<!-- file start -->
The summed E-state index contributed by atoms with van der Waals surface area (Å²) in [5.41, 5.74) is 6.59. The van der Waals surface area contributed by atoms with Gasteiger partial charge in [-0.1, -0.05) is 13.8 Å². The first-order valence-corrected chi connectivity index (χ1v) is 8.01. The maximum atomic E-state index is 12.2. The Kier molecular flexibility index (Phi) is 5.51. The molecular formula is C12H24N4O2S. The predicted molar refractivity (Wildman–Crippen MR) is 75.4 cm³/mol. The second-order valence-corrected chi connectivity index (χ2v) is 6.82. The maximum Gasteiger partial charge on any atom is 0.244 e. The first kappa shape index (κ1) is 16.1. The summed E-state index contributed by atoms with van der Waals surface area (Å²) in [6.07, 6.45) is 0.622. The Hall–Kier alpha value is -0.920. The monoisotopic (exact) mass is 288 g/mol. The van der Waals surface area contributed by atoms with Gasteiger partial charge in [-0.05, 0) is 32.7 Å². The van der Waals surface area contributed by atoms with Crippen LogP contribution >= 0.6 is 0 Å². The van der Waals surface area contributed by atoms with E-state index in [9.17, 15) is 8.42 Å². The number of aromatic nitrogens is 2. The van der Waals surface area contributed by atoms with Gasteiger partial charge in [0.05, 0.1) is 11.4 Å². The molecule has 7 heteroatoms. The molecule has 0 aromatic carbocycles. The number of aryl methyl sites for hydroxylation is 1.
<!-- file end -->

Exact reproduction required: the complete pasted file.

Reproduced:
The summed E-state index contributed by atoms with van der Waals surface area (Å²) in [5.41, 5.74) is 6.59. The van der Waals surface area contributed by atoms with Gasteiger partial charge in [-0.1, -0.05) is 13.8 Å². The first-order valence-corrected chi connectivity index (χ1v) is 8.01. The maximum atomic E-state index is 12.2. The Kier molecular flexibility index (Phi) is 5.51. The molecular formula is C12H24N4O2S. The predicted molar refractivity (Wildman–Crippen MR) is 75.4 cm³/mol. The second-order valence-corrected chi connectivity index (χ2v) is 6.82. The maximum Gasteiger partial charge on any atom is 0.244 e. The first kappa shape index (κ1) is 16.1. The summed E-state index contributed by atoms with van der Waals surface area (Å²) in [6.07, 6.45) is 0.622. The Hall–Kier alpha value is -0.920. The monoisotopic (exact) mass is 288 g/mol. The van der Waals surface area contributed by atoms with Gasteiger partial charge in [-0.05, 0) is 32.7 Å². The van der Waals surface area contributed by atoms with Crippen LogP contribution >= 0.6 is 0 Å². The van der Waals surface area contributed by atoms with E-state index in [9.17, 15) is 8.42 Å². The number of aromatic nitrogens is 2. The van der Waals surface area contributed by atoms with Gasteiger partial charge in [0.05, 0.1) is 11.4 Å². The molecule has 7 heteroatoms. The molecule has 0 aromatic carbocycles. The number of aryl methyl sites for hydroxylation is 1.